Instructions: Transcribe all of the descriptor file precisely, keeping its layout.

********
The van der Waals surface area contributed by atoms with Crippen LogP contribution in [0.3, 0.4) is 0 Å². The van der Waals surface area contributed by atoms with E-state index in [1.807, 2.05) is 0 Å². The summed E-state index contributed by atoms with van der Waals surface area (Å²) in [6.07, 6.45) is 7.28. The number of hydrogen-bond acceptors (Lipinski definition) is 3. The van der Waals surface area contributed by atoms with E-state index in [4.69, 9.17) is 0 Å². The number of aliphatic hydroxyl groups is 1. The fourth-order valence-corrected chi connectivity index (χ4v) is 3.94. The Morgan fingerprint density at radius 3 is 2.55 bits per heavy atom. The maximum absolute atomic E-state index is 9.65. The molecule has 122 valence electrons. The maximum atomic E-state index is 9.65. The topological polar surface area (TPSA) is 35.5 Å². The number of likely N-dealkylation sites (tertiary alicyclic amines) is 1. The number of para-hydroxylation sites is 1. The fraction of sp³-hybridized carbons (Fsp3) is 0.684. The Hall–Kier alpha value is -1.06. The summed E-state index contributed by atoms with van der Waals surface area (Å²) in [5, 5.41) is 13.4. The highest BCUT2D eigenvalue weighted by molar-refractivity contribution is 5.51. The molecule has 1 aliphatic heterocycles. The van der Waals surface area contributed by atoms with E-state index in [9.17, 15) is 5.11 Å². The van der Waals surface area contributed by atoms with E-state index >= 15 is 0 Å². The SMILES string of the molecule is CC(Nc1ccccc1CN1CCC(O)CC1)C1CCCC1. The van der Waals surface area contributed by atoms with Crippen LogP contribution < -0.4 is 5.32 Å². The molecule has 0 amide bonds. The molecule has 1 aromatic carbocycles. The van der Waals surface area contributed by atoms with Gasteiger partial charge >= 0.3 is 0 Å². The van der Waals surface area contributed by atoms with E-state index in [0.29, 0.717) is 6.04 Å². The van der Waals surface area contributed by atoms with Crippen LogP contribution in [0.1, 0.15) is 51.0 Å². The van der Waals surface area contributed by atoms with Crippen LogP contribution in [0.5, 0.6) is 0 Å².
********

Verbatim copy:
The van der Waals surface area contributed by atoms with Crippen LogP contribution in [0.3, 0.4) is 0 Å². The van der Waals surface area contributed by atoms with E-state index in [1.807, 2.05) is 0 Å². The summed E-state index contributed by atoms with van der Waals surface area (Å²) in [6.07, 6.45) is 7.28. The number of hydrogen-bond acceptors (Lipinski definition) is 3. The van der Waals surface area contributed by atoms with E-state index in [4.69, 9.17) is 0 Å². The number of aliphatic hydroxyl groups is 1. The fourth-order valence-corrected chi connectivity index (χ4v) is 3.94. The Morgan fingerprint density at radius 3 is 2.55 bits per heavy atom. The maximum absolute atomic E-state index is 9.65. The molecule has 122 valence electrons. The maximum atomic E-state index is 9.65. The topological polar surface area (TPSA) is 35.5 Å². The number of likely N-dealkylation sites (tertiary alicyclic amines) is 1. The number of para-hydroxylation sites is 1. The fraction of sp³-hybridized carbons (Fsp3) is 0.684. The Hall–Kier alpha value is -1.06. The summed E-state index contributed by atoms with van der Waals surface area (Å²) in [5, 5.41) is 13.4. The highest BCUT2D eigenvalue weighted by molar-refractivity contribution is 5.51. The molecule has 1 aliphatic heterocycles. The van der Waals surface area contributed by atoms with E-state index in [9.17, 15) is 5.11 Å². The van der Waals surface area contributed by atoms with E-state index >= 15 is 0 Å². The SMILES string of the molecule is CC(Nc1ccccc1CN1CCC(O)CC1)C1CCCC1. The van der Waals surface area contributed by atoms with Crippen LogP contribution < -0.4 is 5.32 Å². The molecule has 0 amide bonds. The molecule has 1 aromatic carbocycles. The van der Waals surface area contributed by atoms with Gasteiger partial charge >= 0.3 is 0 Å². The van der Waals surface area contributed by atoms with E-state index in [0.29, 0.717) is 6.04 Å². The van der Waals surface area contributed by atoms with Crippen LogP contribution in [0.1, 0.15) is 51.0 Å². The van der Waals surface area contributed by atoms with Crippen LogP contribution in [0.5, 0.6) is 0 Å².